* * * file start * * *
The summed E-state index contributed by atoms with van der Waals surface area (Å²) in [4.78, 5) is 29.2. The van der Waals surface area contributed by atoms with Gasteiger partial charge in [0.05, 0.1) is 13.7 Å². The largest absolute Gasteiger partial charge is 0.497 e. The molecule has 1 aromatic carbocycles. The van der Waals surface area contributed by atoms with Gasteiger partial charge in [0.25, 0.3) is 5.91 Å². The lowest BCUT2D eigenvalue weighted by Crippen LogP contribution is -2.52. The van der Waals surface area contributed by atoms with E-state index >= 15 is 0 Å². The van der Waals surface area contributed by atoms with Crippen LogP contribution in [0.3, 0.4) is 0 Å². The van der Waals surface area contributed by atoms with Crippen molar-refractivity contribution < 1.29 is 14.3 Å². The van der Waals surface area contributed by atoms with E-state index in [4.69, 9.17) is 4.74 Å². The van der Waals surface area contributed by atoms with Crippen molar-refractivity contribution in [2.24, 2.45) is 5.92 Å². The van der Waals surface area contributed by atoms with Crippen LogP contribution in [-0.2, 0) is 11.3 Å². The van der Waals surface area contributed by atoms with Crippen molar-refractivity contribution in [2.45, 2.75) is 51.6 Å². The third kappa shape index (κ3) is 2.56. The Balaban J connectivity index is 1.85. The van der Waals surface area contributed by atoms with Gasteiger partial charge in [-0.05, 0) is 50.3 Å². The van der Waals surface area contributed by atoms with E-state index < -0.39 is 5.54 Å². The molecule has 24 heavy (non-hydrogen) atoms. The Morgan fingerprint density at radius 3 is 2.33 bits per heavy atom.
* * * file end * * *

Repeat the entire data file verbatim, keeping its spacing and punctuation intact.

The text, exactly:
The summed E-state index contributed by atoms with van der Waals surface area (Å²) in [4.78, 5) is 29.2. The van der Waals surface area contributed by atoms with Gasteiger partial charge in [0.05, 0.1) is 13.7 Å². The largest absolute Gasteiger partial charge is 0.497 e. The molecule has 1 aromatic carbocycles. The van der Waals surface area contributed by atoms with Gasteiger partial charge in [0.25, 0.3) is 5.91 Å². The lowest BCUT2D eigenvalue weighted by Crippen LogP contribution is -2.52. The van der Waals surface area contributed by atoms with E-state index >= 15 is 0 Å². The van der Waals surface area contributed by atoms with Crippen LogP contribution in [0.3, 0.4) is 0 Å². The van der Waals surface area contributed by atoms with Crippen molar-refractivity contribution < 1.29 is 14.3 Å². The van der Waals surface area contributed by atoms with E-state index in [4.69, 9.17) is 4.74 Å². The van der Waals surface area contributed by atoms with Crippen molar-refractivity contribution in [2.24, 2.45) is 5.92 Å². The van der Waals surface area contributed by atoms with Crippen LogP contribution in [-0.2, 0) is 11.3 Å². The van der Waals surface area contributed by atoms with Crippen molar-refractivity contribution in [2.45, 2.75) is 51.6 Å². The third kappa shape index (κ3) is 2.56. The Balaban J connectivity index is 1.85. The van der Waals surface area contributed by atoms with Gasteiger partial charge in [-0.05, 0) is 50.3 Å². The van der Waals surface area contributed by atoms with E-state index < -0.39 is 5.54 Å². The molecule has 24 heavy (non-hydrogen) atoms. The Morgan fingerprint density at radius 3 is 2.33 bits per heavy atom.